No audits by external parties 🚩

Audits by external parties are very popular to get the trust of investors. Don’t get in blindfolded by only knowing that the project is audited. Also, check the audit to find out more about the findings of the auditor. Auditors check on several points and point out possible issues, errors or vulnerabilities. But, it’s not said that the team behind the project actually did something to overcome these. So be careful when they constantly tell you that the project has been audited.

No real use case 🚩

This is more of an orange flag than a red flag since Doge and Shiba also didn’t have a real use case rather than being a hyped meme coin. Chances that other projects will follow big projects like this are zero to none. So if there is no real use case or a super simple roadmap anyone could makeup, double-check your decision before aping in. The useless coins may look very attractive for short term gains, in the medium/long term they are probably worth nothing.

Common sense

An old rule also applies to crypto: ‘if it’s too good to be true, it probably isn’t’. So use your common sense here and ask yourself the following questions:

  • What is the overall impression of the project?
  • Does the website has spelling errors?
  • How old are their social media profiles?
  • Is there a lot of interaction in their group?
  • Are the rewards extremely high?
  • Are they promising the sky?
  • Are your questions not answered in their group?
  • Do they accuse you of FUD in their group?
  • Did you get banned from their group for no clear reason?

When in doubt of one or more of the above questions: walk away and go to the next project.

General tip:

Never, ever transfer any of your cryptos directly to another wallet!! Unless it’s from a friend that you can verify, you should never do this.

Sorts of Scams

Below you can find the most common sorts of scams in crypto:

Rug pull

The rug pull is the most used scam in crypto. In a rug pull, the devs or contract owner suddenly takes out all the money by removing the liquidity. Leaving the investors behind with a worthless token since it’s suddenly untradable. This is also why locked liquidity is essential. 

Honey Pot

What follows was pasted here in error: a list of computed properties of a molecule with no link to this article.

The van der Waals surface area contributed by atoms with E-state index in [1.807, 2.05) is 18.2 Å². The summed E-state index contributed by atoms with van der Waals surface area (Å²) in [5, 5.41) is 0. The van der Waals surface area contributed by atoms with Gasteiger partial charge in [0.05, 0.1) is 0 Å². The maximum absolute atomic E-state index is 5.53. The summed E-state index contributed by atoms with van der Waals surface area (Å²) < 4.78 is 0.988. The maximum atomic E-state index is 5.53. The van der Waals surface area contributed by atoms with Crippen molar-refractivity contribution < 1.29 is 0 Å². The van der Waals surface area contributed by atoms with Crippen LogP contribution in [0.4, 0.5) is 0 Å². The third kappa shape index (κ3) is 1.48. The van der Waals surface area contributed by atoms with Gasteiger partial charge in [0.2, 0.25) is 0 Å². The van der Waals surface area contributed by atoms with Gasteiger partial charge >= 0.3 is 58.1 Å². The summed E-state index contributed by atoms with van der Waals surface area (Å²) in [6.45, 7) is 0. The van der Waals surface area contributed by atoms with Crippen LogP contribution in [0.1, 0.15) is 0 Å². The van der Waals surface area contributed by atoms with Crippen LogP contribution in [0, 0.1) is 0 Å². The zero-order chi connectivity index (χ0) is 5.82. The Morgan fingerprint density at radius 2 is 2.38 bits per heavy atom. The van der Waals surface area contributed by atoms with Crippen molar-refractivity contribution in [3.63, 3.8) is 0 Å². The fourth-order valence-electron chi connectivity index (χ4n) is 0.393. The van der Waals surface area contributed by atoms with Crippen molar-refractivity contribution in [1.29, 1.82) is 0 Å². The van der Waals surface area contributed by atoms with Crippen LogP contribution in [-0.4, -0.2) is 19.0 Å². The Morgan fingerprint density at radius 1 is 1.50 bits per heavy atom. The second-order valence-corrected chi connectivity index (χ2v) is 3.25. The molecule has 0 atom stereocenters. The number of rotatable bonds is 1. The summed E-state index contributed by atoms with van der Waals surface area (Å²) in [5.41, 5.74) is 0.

A Honey Pot is a coin you can buy but can’t sell. On the chart, you only see green bars and buy transactions without any red bar or sell transaction.

Pump and dump

In pump and dump projects they try to hype up the buy orders by aggressive and timed marketing actions. Once executed, the price goes up strong, but at a certain point, the whales (or team) are dumping theirs, creating a massive drop in price. In pump and dump projects everything might seem ok, so be aware of extreme price fluctuations even if you passed all red flags.

Ponzi Scheme

Projects with great returns (by any means) that promise ‘passive income’ or ‘free tokens while holding’. What actually happens is that new investors pay out the first investors in order to keep them engaged. As long as new investors flow in, there is no problem. But, the bigger these projects get, the harder it is to pay everyone and the project collapses.

Fake presale

Before the project launches, the team bind it is trying to get a huge follower base to hype them for the presale. Once they have the feeling that people really are willing to invest, they ask you to send BNB, BTC or BNB to a specific wallet address and paste your TX or wallet back to them so they can transfer the presale tokens. Never, ever send crypto to any unknown wallet directly.

In case of a presale: always make sure they use a legit platform like DXSale or Pinksale to execute the presale.

Well, now you have some more background information to prevent yourself from losing money in crypto scams.